Joy is my previous work wife. She is the Executive Director of CASA New Orleans, and I was the Executive Director of CASA Jefferson. We didn't know each other before I started working there, but we immediately liked each other and had standing meetings every other Thursday afternoon. She helped me write our major funding grant not quite three months into my position while her husband literally nursed Beau, who had just gotten out of the hospital with six broken ribs and two broken bones in his hand. Yes: I had *just* met these people, and they were in my home helping me through one of the most difficult times in my career/life. And, afterwards, they took home a load of our laundry to clean! There has never been a time when I have needed Joy that she hasn't made time for me; she often shows up often before I even ask for her help, usually with booze or flowers or both.
Julia has seen it all. I thought about this yesterday as I stood at her kitchen island, where I have stood 100 times before celebrating 100 different things, big and small. One of the first times was when she was distracting me with cheese and wine while my ex-boyfriend moved his stuff out of my house. Then she kept making me come over, even though the last thing I wanted was food or company, for the next couple of months. Her parents have included me in their Thanksgivings and birthdays. When my mother asked me if I had put together a vetting committee for my next boyfriend, I nominated Julia as President. She is judgmental but fiercely loyal. I've visited three time zones with her; we've shared clothes and more bottles of wine than anyone need count. She told me she couldn't let me get married without a shower, so she galvanized my other New Orleans' girls and hosted 20 women, many of them strangers, in her home. That's who she is: a generous host, a rallying cry, a champion for the people she loves.
Maggie and I met in the all-girls dance troupe we were both members of. Both of us have chosen terrible men as partners (although *fingers crossed* that phase of our lives is over!); both of us have experienced similar professional challenges; both of us love to travel, learn, adventure; both of us practice yoga and spend a lot of time self-reflecting; both of us feel a lot of guilt for being so far from our families, but both of us have parents who visit often. When Beau and I talked about someone to read at our wedding, we wanted someone who believed in the same kind of God that we do. Maggie was the immediate choice. She loves her neighbors in ways the rest of us should strive towards.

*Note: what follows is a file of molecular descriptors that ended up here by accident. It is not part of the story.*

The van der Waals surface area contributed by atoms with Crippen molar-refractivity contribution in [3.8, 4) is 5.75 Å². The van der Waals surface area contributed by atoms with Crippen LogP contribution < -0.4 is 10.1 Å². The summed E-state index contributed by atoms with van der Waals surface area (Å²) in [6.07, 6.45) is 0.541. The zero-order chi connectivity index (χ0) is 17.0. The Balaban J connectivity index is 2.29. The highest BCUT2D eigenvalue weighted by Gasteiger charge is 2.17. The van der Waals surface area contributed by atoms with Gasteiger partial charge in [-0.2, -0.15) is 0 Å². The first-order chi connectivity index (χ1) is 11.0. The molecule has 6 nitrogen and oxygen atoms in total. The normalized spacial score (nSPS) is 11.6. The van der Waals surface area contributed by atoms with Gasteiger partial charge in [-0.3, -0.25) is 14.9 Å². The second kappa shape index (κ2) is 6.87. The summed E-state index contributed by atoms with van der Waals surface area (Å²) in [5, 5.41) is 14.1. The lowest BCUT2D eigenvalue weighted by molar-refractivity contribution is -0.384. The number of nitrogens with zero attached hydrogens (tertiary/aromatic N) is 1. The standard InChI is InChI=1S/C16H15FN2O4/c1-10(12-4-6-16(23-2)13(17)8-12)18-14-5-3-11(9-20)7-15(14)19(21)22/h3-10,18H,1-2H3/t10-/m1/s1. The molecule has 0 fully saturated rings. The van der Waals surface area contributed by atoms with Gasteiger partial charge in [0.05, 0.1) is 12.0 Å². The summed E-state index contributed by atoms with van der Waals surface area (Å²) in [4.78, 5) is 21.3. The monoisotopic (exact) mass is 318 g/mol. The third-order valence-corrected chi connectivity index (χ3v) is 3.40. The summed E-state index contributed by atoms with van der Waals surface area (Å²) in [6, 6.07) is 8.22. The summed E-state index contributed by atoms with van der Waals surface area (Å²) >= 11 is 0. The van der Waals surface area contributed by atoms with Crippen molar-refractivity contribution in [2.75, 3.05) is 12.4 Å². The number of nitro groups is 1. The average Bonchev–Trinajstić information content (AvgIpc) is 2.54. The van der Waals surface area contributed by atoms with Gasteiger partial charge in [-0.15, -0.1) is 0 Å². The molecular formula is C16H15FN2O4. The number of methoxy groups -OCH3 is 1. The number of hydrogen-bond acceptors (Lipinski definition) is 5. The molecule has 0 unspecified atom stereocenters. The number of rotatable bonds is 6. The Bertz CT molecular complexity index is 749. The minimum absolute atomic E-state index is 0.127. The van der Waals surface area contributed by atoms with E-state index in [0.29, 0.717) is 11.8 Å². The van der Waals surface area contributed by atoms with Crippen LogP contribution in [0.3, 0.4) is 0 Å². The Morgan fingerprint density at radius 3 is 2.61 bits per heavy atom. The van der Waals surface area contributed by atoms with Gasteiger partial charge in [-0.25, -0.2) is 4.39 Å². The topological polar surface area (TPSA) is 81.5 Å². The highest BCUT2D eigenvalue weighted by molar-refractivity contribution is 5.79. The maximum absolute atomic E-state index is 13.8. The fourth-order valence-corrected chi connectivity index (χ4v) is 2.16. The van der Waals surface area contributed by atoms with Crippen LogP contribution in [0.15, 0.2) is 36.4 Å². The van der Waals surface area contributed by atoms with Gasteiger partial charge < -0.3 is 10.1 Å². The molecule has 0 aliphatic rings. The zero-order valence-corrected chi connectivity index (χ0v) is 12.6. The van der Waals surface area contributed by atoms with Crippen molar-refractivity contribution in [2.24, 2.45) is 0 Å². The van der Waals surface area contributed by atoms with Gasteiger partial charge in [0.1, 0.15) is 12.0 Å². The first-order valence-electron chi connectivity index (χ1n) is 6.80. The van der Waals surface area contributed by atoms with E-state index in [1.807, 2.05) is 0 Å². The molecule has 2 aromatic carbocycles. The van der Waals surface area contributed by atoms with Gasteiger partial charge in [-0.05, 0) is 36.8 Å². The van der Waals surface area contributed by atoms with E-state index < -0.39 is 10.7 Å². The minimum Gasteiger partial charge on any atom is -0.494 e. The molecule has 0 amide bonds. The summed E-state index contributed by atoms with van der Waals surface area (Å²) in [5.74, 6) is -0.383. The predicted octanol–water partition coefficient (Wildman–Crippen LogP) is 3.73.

Meredith was my grad assistant at Tulane, and then we learned we were both in the same sorority alumnae group, and then we learned that we were both in the Junior League, and then we learned that my best maid was her best friend in elementary school. Obviously, the universe meant for us to be friends. (She has also worked for me in two capacities since Tulane.) She is one of those people who says yes to everything and somehow manages to diminish none of it. She uses her talent to improve her community, of which I am blessed to be a small part. She excels in making everything feel like a celebration, proving that every day is a holiday. She defines commitment, and I am grateful to be one of hers.
They are all strong, smart, amazing women. They have all held integral behind the scenes roles in creating the woman I am today, supporting my relationship with Beau, and this wedding. I couldn't be more excited for them all to meet, to celebrate with them, to laugh too hard.
May they, and the world, always know how special they are to me.